Labor of Love: Interview with Isaac Herzog

From matters of the heart to hard-core politics.

Herzog 311 (photo credit: Ariel Jerozolimski)
Herzog 311
(photo credit: Ariel Jerozolimski)
It never ends, the work never ends,” exclaims Minister of Welfare and Social Services Isaac Herzog, moving aside a high stack of papers from the center of his desk, as we sit down in his Jerusalem office. “There is just so much to get done and it keeps on coming.”
Indeed, it has been a particularly busy week for the Labor Party minister after news broke last Saturday that a Netanya man, Itai Ben-Dror, had murdered his three children. Known to both welfare and medical professionals in his neighborhood, the shocking details of the case led to a string of accusations against the authorities for allowing yet another case of extreme domestic violence go unchecked.
“It’s an awful tragedy, almost unimaginable and it hits the most sensitive chords of all human beings,” comments Herzog, acutely cognizant of the criticism leveled against his workers for not better predicting that such a thing could happen. “Those I truly feel sorry for are children around the country who are hearing about this. Every child must be looking at their parents and asking could this happen to me?” In light of the gruesome crime, Herzog immediately set up a committee. appointing former Haifa District Court judge Haim Pizam to look into what happened and how children at risk can be better protected.
“According to our initial information, the steps taken by the social welfare services in Kfar Yona [where the family was treated at a government-run center during their divorce] were reasonable and fair,” he claims, quickly highlighting, however, that the issue goes beyond this particular case to the lack of coordination between various government offices responsible for such services.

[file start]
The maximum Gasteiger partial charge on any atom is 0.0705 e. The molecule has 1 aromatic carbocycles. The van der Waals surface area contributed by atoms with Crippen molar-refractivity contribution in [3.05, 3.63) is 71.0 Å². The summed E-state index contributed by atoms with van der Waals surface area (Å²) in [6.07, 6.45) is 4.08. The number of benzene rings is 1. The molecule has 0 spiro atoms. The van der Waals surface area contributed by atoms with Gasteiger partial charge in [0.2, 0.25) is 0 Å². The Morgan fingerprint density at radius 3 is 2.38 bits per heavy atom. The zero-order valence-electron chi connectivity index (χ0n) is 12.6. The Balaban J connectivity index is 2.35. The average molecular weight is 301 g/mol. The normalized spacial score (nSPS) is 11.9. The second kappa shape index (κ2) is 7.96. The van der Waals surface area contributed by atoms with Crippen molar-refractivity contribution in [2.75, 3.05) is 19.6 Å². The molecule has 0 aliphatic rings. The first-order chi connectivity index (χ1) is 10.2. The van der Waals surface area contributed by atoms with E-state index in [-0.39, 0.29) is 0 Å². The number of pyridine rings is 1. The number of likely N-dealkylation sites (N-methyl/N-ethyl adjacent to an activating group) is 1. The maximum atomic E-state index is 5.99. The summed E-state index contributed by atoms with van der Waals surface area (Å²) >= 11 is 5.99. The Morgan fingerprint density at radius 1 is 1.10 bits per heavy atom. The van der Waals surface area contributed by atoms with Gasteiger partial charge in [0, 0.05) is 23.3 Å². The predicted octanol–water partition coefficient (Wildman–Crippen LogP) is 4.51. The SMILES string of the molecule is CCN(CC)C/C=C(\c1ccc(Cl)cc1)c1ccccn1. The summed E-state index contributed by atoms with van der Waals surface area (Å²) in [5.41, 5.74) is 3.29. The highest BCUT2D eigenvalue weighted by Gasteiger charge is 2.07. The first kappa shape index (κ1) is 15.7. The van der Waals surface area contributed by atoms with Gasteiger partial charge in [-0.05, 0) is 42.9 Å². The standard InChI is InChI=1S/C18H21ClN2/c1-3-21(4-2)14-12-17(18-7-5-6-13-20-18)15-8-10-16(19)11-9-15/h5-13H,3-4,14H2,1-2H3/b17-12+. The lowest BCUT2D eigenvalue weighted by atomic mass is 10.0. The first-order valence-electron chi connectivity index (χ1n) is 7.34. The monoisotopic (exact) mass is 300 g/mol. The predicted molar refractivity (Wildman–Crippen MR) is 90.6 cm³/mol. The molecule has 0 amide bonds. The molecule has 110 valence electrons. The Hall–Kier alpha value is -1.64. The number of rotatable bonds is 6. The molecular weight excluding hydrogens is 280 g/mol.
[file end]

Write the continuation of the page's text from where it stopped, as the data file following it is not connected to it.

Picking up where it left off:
This point was also highlighted, he says, in an investigation into the murder of four-year-old Rose Pizem by her grandfather Ronnie Ron in August 2008 that issued its findings in April, recommending legislation that would give full access to information about a child to all the relevant public services.
“The main block is concerns from the Justice Ministry that it will infringe on people’s privacy and from the Health Ministry, who are worried about protecting the rights of patients,” explains Herzog. “We hope to reach a compromise on this before the new Knesset session starts and then push the legislation through.
“Over the past six years 36 children have been murdered by relatives or parents and this is a terrible number, especially when you think of Israel as being a beacon unto the nations. Perhaps its time that we admit to ourselves that we might not be the chosen people we think we are; we might just be like any other people with the same terrible phenomena and we have to learn how to deal with them.”
While the Ben-Dror murders are clearly weighing on his mind, there are other, much deeper issues concerning ideology, politics and the state that have been equally as troubling for Herzog over the past few months.
The crumbling peace process, the growing rift between Israel and the rest of the world, the cracks in relations with world Jewry and intolerance of minorities and the poor are just some of the issues he grapples with on a daily basis, bringing him into direct conflict with his own personal views and his party’s platform.
The construction freeze in the settlements will end in just over a month, will Labor pull out of the government if building starts up again? This week I toured Samaria and met with settlers.
These people are under huge pressure and tension.
On one side they realize they are the crux of a major international dispute, but on the other, they want tocontinue living their lives until things are settled. A resolution must be found to this as soon as possible.
I do not want to make threats but we have made it clear that if there is no breakthrough on this within a reasonable period, it will have a bearing on our future in the coalition.
I do believe it will call for a clear-cut resolution in the party in October or November.